Creating your workspace
he first thing we need to do is create our workspace environment:
user@host ~ $ mkdir -p ~/git/testing ; cd ~/git/testing Once all your project files are in your workspace, you need to start tracking your files with git. The next step explains that process.
Converting an existing project into a workspace environment
user@host ~/git/testing $ git init Initialized empty Git repository in /home/user/git/testing/.git/
Once your have initialized your new empty repository, you can add your files.
The following will add all files and directories to your newly created repository:
user@host ~/git/testing $ git add .
Creating a commit message
user@host ~/git/testing $ git commit -m "Initial Commit" -a [master (root-commit) 1b830f8] initial commit 0 files changed create mode 100644 file
user@host ~/git/testing $ git commit -m "Initial Commit" file To specify a particular file to commit. To add additional files or directories, you just add a space separated list to the end of that command.
Pushing changes to a remote server
That’s certainly an option to use git locally, if you want to have any easy way to have version control of your files. If you want to work with a team of developers, however, you’re going to need to push changes to a remote server.
user@host ~/git/testing $ git remote add origin ssh://firstname.lastname@example.org/repository.git user@host ~/git/testing $ git remote -v origin ssh://email@example.com/repository.git (fetch) origin ssh://firstname.lastname@example.org/repository.git (push)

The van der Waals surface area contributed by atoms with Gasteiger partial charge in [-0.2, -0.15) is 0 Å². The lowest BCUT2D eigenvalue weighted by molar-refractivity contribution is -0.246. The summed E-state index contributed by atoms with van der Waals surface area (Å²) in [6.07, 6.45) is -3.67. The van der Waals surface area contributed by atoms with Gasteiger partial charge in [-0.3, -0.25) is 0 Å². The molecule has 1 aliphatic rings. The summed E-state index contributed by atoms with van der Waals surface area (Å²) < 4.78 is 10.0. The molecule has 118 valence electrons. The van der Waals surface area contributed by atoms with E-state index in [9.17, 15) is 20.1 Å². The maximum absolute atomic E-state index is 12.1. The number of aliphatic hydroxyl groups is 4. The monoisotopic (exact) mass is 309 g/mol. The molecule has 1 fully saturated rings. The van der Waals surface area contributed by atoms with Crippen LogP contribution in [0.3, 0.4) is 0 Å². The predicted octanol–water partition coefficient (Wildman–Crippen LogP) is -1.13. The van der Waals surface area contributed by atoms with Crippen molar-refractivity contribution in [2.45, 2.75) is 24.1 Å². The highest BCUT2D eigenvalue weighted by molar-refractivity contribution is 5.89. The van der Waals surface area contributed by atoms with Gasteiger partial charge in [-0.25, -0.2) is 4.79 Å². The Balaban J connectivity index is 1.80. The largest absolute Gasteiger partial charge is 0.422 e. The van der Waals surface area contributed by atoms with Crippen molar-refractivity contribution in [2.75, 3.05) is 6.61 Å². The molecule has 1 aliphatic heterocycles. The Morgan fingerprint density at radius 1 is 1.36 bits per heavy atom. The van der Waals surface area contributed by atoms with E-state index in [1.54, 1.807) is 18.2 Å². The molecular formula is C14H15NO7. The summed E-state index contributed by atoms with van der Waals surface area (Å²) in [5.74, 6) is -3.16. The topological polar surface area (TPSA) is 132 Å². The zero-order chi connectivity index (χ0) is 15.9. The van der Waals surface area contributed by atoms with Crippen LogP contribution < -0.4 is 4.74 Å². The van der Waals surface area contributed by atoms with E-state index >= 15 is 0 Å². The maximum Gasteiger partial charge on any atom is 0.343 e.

Once you have a remote configured, you are now able to push your code.
You can push code to a remote server by typing the following:
user@host ~/git/testing $ git push origin master Counting objects: 4, done. Delta compression using up to 2 threads. Compressing objects: 100% (2/2), done. Writing objects: 100% (3/3), 266 bytes, done. Total 3 (delta 1), reused 1 (delta 0) To ssh://email@example.com/repository.git 0e78fdf..e6a8ddc master -> master
“git push” tells git that we want to push our changes, “origin” is the name of our newly-configured remote server and “master” is the name of the first branch.
In the future, when you have commits that you want to push to the server, you can simply type “git push”.
git branch -a
* master remotes/origin/master
We are going to treat the default “master” branch as our production and therefore need to create a single branch for development, or pre-production.
git checkout -b develop You can switch back and forth between your two branches, by using the git checkout command:
git checkout master
git checkout develop
Making changes to our develop branch
git add develop
git commit -m "develop file" develop
* develop master
Merging code between branches
git checkout master
develop * master
file The process of moving code between branches (often from development to production) is known as merging. we want to merge from our develop branch, where the "develop" file exists, to our master branch. we want to be on the branch that we want to merge to.
One of the options that we can pass to the merge command, namely “–no-ff”, means we want git to retain all of the commit messages prior to the merge. This will make tracking changes easier in the future.
To merge the changes from the develop branch to the master branch, type the following:
git merge develop --no-ff
The last thing we now need to do, to make this change on our remote server is to push our changes, which we can do with the help of the git push command.
Scenario 10: I’ve got a commit that I want to place on top of my current head.
git cherry-pick sha_of_commit
Scenario 11: I forgot what I just did. What did I do again?